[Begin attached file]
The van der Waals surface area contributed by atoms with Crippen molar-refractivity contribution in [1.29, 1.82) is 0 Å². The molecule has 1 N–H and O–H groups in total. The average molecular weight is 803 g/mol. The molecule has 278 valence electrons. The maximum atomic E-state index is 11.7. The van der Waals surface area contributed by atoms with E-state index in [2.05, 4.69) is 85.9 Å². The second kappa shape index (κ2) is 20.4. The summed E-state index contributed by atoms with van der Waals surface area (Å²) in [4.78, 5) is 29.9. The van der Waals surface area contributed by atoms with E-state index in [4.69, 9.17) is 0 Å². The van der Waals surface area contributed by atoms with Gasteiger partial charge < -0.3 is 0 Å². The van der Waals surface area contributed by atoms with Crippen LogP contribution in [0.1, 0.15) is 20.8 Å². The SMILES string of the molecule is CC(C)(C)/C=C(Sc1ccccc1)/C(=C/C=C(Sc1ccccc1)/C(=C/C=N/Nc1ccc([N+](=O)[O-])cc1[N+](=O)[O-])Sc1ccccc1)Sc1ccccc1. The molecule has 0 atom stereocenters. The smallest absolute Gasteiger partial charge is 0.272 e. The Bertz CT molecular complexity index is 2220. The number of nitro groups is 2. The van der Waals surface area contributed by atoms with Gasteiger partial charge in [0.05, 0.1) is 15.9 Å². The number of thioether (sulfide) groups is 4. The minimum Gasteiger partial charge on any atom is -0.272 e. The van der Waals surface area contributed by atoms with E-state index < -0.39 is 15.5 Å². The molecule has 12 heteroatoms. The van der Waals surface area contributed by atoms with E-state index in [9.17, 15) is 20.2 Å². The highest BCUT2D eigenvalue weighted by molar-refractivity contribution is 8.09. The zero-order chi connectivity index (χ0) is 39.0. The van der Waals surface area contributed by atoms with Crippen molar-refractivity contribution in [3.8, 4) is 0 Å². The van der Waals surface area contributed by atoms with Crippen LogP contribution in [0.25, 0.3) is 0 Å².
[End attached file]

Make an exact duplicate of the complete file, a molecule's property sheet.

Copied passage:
The van der Waals surface area contributed by atoms with Crippen molar-refractivity contribution in [1.29, 1.82) is 0 Å². The molecule has 1 N–H and O–H groups in total. The average molecular weight is 803 g/mol. The molecule has 278 valence electrons. The maximum atomic E-state index is 11.7. The van der Waals surface area contributed by atoms with E-state index in [2.05, 4.69) is 85.9 Å². The second kappa shape index (κ2) is 20.4. The summed E-state index contributed by atoms with van der Waals surface area (Å²) in [4.78, 5) is 29.9. The van der Waals surface area contributed by atoms with E-state index in [4.69, 9.17) is 0 Å². The van der Waals surface area contributed by atoms with Gasteiger partial charge < -0.3 is 0 Å². The van der Waals surface area contributed by atoms with Crippen LogP contribution in [0.1, 0.15) is 20.8 Å². The SMILES string of the molecule is CC(C)(C)/C=C(Sc1ccccc1)/C(=C/C=C(Sc1ccccc1)/C(=C/C=N/Nc1ccc([N+](=O)[O-])cc1[N+](=O)[O-])Sc1ccccc1)Sc1ccccc1. The molecule has 0 atom stereocenters. The smallest absolute Gasteiger partial charge is 0.272 e. The Bertz CT molecular complexity index is 2220. The number of nitro groups is 2. The van der Waals surface area contributed by atoms with Gasteiger partial charge in [0.05, 0.1) is 15.9 Å². The number of thioether (sulfide) groups is 4. The minimum Gasteiger partial charge on any atom is -0.272 e. The van der Waals surface area contributed by atoms with E-state index < -0.39 is 15.5 Å². The molecule has 12 heteroatoms. The van der Waals surface area contributed by atoms with E-state index in [9.17, 15) is 20.2 Å². The highest BCUT2D eigenvalue weighted by molar-refractivity contribution is 8.09. The zero-order chi connectivity index (χ0) is 39.0. The van der Waals surface area contributed by atoms with Crippen molar-refractivity contribution in [3.8, 4) is 0 Å². The van der Waals surface area contributed by atoms with Crippen LogP contribution in [0.25, 0.3) is 0 Å².